Central banks will give risky debt a helpful shock

Higher government bond yields will end a post-pandemic boom in corporate debt, which investors snapped up in the last two years to have any hope of earning a return above inflation

  
Image used for illustrative purpose. The skyline with its banking district and the European Central Bank (ECB) is photographed in Frankfurt, Germany, August 13, 2019.

Image used for illustrative purpose. The skyline with its banking district and the European Central Bank (ECB) is photographed in Frankfurt, Germany, August 13, 2019.

REUTERS/Kai Pfaffenbach

(The author is a Reuters Breakingviews columnist. The opinions expressed are his own.)

LONDON - Corporate bond markets are entering new, dangerous waters. Major central banks are scaling back asset purchases, which is pushing up yields on benchmark government debt. The shock that will deliver to riskier debt may be no bad thing.

Minutes of the Federal Reserve’s December policy meeting suggested the U.S. central bank may stop buying bonds sooner than previously expected and allow its $9 trillion balance sheet to shrink for the first time since 2019. Meanwhile, the European Central Bank is starting to slow its asset purchases. U.S. and German 10-year government bond yields have risen over 30 basis points since early December. The latter are the least negative they have been since 2019.

Higher government bond yields will end a post-pandemic boom in corporate debt, which investors snapped up in the last two years to have any hope of earning a return above inflation. For example, U.S. high-yield funds added over $40 billion of assets in 2020, according to Deutsche Bank data. Outflows are more likely than inflows in the coming months. Inflation-adjusted yields on U.S. Treasuries have risen to around minus 0.79%, according to the Federal Reserve Bank of St. Louis, up from nearly minus 1.2% as recently as November.

Credit markets look vulnerable. The average extra premium that U.S. junk-rated debt offers over benchmark rates was 306 basis points on Jan. 12, according to Bank of America ICE indexes, around 1 percentage point less than the five-year average. The comparable spread for even riskier securities rated CCC or below was 659 basis points, more than 2 percentage points below the average for the same period.

Any selloff in corporate bonds is, however, unlikely to become a rout. The global economy is still growing, which will support corporate profits. And debt levels have fallen from their pandemic peaks: junk-rated companies had debt equivalent to around 5 times EBITDA at the end of 2021, down from nearly 6 times in 2020, according to Moody’s Investors Service.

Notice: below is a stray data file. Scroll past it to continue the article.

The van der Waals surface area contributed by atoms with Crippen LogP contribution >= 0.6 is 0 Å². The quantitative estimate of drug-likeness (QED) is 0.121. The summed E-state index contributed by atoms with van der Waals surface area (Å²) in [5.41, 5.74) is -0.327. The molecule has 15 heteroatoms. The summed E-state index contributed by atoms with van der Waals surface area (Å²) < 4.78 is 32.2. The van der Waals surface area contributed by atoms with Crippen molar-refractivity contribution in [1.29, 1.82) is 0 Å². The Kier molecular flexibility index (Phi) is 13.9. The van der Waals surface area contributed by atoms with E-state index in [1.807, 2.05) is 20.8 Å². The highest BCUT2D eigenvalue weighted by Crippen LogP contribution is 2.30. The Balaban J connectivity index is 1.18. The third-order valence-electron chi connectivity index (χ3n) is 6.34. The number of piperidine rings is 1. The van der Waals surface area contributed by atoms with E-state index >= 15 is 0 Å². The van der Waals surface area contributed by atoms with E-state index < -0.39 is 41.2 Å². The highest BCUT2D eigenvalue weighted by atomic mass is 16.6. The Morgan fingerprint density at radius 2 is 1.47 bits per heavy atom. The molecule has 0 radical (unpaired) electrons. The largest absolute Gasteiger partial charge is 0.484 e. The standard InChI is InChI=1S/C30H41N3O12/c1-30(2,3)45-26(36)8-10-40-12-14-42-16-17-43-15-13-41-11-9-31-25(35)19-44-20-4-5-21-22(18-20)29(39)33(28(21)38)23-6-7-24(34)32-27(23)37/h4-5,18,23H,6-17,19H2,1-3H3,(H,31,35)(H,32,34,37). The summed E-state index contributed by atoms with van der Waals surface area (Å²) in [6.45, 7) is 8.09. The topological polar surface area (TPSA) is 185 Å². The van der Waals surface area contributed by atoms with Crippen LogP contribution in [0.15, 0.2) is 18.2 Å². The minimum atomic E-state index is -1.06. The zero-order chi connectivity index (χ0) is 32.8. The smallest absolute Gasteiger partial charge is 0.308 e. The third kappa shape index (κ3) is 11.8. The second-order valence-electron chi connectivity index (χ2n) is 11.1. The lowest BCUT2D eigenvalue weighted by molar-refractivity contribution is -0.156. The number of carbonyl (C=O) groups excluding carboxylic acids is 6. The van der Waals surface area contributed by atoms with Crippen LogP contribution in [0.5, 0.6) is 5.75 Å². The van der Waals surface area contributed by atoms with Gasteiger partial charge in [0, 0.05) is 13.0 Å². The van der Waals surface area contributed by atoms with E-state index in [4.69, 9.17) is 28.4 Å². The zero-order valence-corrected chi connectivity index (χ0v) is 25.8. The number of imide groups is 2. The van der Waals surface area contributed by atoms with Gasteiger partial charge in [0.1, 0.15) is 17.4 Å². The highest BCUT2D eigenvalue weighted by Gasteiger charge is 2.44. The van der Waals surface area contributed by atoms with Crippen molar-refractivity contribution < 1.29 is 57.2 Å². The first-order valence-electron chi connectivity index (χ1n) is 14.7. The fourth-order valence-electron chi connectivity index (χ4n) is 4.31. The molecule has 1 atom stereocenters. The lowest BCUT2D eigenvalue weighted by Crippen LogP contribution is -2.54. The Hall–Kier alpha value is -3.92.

The hunt for yield has seen investors accept ever looser lending terms in the last couple of years. Bondholder protections, which are designed to stop private equity funds siphoning off cash, are at their lowest level ever, Moody’s reckons. And borrowing on newly issued buyout loans totalled some 6.9 times EBITDA last year, a near record, according to Refinitiv data. An orderly shakeup is overdue, and will help curtail such potentially dangerous trends.

CONTEXT NEWS

- Yields on benchmark government bonds across developed markets have risen in 2022 because of expectations that central banks will dial back emergency stimulus.

- U.S. 10-year Treasury bond yields were at 1.73% on Jan. 13, up 22 basis points from the end of 2021. The yield on comparable German government bonds has risen 10 basis points over the same period, to minus 0.08%.

- The rise in yields was triggered by the publication of minutes from the U.S. Federal Reserve’s December policy meeting, at which officials discussed the possibility of reducing the amount of bonds held on the central bank’s balance sheet.

(The author is a Reuters Breakingviews columnist. The opinions expressed are his own.)

(Editing by Swaha Pattanaik and Oliver Taslic) ((For previous columns by the author, Reuters customers can click on UNMACK/ SIGN UP FOR BREAKINGVIEWS EMAIL ALERTS https://bit.ly/BVsubscribe | neil.unmack@thomsonreuters.com; Reuters Messaging: neil.unmack.thomsonreuters.com@reuters.net))


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